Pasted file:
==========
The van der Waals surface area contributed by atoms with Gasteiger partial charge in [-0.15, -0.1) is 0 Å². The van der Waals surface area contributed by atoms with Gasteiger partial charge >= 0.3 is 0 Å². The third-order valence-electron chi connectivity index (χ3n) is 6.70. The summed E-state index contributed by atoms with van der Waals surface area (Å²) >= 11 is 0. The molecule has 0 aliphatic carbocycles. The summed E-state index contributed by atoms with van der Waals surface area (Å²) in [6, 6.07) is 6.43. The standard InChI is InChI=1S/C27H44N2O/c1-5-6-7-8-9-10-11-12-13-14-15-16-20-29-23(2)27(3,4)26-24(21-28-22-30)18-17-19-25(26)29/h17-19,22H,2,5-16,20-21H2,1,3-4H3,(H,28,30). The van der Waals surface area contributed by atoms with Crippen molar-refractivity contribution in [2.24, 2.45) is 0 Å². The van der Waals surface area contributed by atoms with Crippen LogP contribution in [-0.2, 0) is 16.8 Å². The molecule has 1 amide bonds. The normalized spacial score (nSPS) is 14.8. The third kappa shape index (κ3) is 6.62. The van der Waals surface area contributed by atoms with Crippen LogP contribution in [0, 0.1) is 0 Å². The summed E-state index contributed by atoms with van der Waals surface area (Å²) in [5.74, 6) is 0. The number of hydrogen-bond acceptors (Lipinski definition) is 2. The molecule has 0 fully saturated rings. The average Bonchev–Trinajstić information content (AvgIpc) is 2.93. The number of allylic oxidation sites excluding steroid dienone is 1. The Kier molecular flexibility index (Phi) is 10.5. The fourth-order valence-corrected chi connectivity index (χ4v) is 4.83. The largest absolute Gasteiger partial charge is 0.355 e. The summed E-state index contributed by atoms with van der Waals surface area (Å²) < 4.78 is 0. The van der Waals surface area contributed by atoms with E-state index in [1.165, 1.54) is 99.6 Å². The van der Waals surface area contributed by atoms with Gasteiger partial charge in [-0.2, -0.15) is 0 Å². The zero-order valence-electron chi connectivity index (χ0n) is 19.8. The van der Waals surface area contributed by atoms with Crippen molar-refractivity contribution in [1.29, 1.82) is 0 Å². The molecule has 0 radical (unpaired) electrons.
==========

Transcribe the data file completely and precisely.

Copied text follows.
The van der Waals surface area contributed by atoms with Gasteiger partial charge in [-0.15, -0.1) is 0 Å². The van der Waals surface area contributed by atoms with Gasteiger partial charge >= 0.3 is 0 Å². The third-order valence-electron chi connectivity index (χ3n) is 6.70. The summed E-state index contributed by atoms with van der Waals surface area (Å²) >= 11 is 0. The molecule has 0 aliphatic carbocycles. The summed E-state index contributed by atoms with van der Waals surface area (Å²) in [6, 6.07) is 6.43. The standard InChI is InChI=1S/C27H44N2O/c1-5-6-7-8-9-10-11-12-13-14-15-16-20-29-23(2)27(3,4)26-24(21-28-22-30)18-17-19-25(26)29/h17-19,22H,2,5-16,20-21H2,1,3-4H3,(H,28,30). The van der Waals surface area contributed by atoms with Crippen molar-refractivity contribution in [2.24, 2.45) is 0 Å². The van der Waals surface area contributed by atoms with Crippen LogP contribution in [-0.2, 0) is 16.8 Å². The molecule has 1 amide bonds. The normalized spacial score (nSPS) is 14.8. The third kappa shape index (κ3) is 6.62. The van der Waals surface area contributed by atoms with Crippen LogP contribution in [0, 0.1) is 0 Å². The summed E-state index contributed by atoms with van der Waals surface area (Å²) in [5.74, 6) is 0. The number of hydrogen-bond acceptors (Lipinski definition) is 2. The molecule has 0 fully saturated rings. The average Bonchev–Trinajstić information content (AvgIpc) is 2.93. The number of allylic oxidation sites excluding steroid dienone is 1. The Kier molecular flexibility index (Phi) is 10.5. The fourth-order valence-corrected chi connectivity index (χ4v) is 4.83. The largest absolute Gasteiger partial charge is 0.355 e. The summed E-state index contributed by atoms with van der Waals surface area (Å²) < 4.78 is 0. The van der Waals surface area contributed by atoms with E-state index in [1.165, 1.54) is 99.6 Å². The van der Waals surface area contributed by atoms with Gasteiger partial charge in [-0.2, -0.15) is 0 Å². The zero-order valence-electron chi connectivity index (χ0n) is 19.8. The van der Waals surface area contributed by atoms with Crippen molar-refractivity contribution in [1.29, 1.82) is 0 Å². The molecule has 0 radical (unpaired) electrons.